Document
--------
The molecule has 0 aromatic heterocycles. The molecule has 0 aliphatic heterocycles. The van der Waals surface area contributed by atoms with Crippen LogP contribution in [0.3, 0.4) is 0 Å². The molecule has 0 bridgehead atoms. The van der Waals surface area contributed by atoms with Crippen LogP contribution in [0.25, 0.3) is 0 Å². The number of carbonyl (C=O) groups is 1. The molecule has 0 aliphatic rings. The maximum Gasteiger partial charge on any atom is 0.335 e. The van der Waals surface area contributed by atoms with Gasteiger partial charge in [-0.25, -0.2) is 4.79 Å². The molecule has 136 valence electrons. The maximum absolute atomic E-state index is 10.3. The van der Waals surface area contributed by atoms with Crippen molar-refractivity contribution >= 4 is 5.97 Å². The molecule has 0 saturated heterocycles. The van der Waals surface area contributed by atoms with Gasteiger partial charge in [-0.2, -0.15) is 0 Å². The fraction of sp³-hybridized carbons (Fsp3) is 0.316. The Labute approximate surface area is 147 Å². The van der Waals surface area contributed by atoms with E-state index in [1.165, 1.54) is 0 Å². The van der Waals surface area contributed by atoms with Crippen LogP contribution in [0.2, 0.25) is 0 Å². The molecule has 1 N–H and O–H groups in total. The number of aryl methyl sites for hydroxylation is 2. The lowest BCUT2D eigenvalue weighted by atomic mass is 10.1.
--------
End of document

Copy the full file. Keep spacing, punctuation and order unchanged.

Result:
The molecule has 0 aromatic heterocycles. The molecule has 0 aliphatic heterocycles. The van der Waals surface area contributed by atoms with Crippen LogP contribution in [0.3, 0.4) is 0 Å². The molecule has 0 bridgehead atoms. The van der Waals surface area contributed by atoms with Crippen LogP contribution in [0.25, 0.3) is 0 Å². The number of carbonyl (C=O) groups is 1. The molecule has 0 aliphatic rings. The maximum Gasteiger partial charge on any atom is 0.335 e. The van der Waals surface area contributed by atoms with Gasteiger partial charge in [-0.25, -0.2) is 4.79 Å². The molecule has 136 valence electrons. The maximum absolute atomic E-state index is 10.3. The van der Waals surface area contributed by atoms with Crippen molar-refractivity contribution >= 4 is 5.97 Å². The molecule has 0 saturated heterocycles. The van der Waals surface area contributed by atoms with Gasteiger partial charge in [-0.2, -0.15) is 0 Å². The fraction of sp³-hybridized carbons (Fsp3) is 0.316. The Labute approximate surface area is 147 Å². The van der Waals surface area contributed by atoms with E-state index in [1.165, 1.54) is 0 Å². The van der Waals surface area contributed by atoms with Crippen LogP contribution in [0.2, 0.25) is 0 Å². The molecule has 1 N–H and O–H groups in total. The number of aryl methyl sites for hydroxylation is 2. The lowest BCUT2D eigenvalue weighted by atomic mass is 10.1.